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Wal-Mart Stores, Inc. v. Dukes, No. 10–277, U.S. Supreme Court (June 20, 2011)

Articles Discussing Case:

High Court Rules Against Certification Of Class

Ogletree Deakins • August 19, 2011
The U.S. Supreme Court recently ruled that a case brought on behalf of some 1.5 million female current and former employees of Wal-Mart should not have been certified as a class action. According to the Court, the plaintiffs were required to show that their claims depended on a common contention of such a nature that it was capable of classwide resolution - in this case, evidence that Wal-Mart "operated under a general policy of discrimination." But, the Court found that "[o]ther than the bare existence of delegated discretion, respondents have identified no `specific employment practice' - much less one that ties all their 1.5 million claims together."

High Court Rules Against Certification of Class of 1.5 Million Workers

Ogletree Deakins • June 21, 2011
On June 20, 2011, the U.S. Supreme Court ruled that a case brought on behalf of some 1.5 million female current and former employees of Wal-Mart should not have been certified as a class action. According to the Court, the plaintiffs were required to show that their claims depended on a common contention of such a nature that it was capable of classwide resolution – in this case, evidence that Wal-Mart "operated under a general policy of discrimination." But, the Court found that "[o]ther than the bare existence of delegated discretion, respondents have identified no 'specific employment practice' – much less one that ties all their 1.5 million claims together."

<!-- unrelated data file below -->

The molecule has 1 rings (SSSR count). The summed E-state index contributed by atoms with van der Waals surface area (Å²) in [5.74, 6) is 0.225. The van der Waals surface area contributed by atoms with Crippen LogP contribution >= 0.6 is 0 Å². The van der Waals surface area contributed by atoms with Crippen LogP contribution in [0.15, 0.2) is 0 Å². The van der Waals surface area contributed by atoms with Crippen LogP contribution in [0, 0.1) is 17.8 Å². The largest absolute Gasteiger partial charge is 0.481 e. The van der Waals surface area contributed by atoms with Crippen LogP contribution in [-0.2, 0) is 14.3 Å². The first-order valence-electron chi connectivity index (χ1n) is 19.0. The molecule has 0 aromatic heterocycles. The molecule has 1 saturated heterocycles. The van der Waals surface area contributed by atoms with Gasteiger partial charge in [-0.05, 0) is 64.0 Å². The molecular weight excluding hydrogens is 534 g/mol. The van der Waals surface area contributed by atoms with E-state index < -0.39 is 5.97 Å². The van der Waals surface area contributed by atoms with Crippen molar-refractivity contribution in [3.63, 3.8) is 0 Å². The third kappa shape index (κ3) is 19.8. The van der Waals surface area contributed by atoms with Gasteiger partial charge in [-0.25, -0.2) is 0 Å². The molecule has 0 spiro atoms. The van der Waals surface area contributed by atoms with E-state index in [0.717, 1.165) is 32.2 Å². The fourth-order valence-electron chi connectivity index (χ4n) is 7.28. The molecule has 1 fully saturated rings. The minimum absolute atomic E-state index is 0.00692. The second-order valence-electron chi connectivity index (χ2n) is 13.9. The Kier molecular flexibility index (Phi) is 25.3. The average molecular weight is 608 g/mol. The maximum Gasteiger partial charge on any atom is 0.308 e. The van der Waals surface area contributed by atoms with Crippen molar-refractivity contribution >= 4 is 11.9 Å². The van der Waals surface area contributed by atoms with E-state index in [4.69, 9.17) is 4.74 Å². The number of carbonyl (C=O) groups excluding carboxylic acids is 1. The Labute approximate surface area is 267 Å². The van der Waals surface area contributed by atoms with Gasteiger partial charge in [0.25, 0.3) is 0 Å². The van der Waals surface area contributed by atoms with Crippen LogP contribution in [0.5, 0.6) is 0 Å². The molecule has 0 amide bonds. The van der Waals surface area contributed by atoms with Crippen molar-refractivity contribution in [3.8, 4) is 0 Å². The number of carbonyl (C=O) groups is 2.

Wal-Mart Stores, Inc. v. Duke -- A Sigh of Relief

Ogletree Deakins • June 21, 2011
Analysis will come later as all I have done is read the highlight and the line up of judges. Judge Scalia's majority opinion was joined in some parts by all justices, while Justices Ginzberg, Breyer, Sotomayor and Kagan dissented from some.
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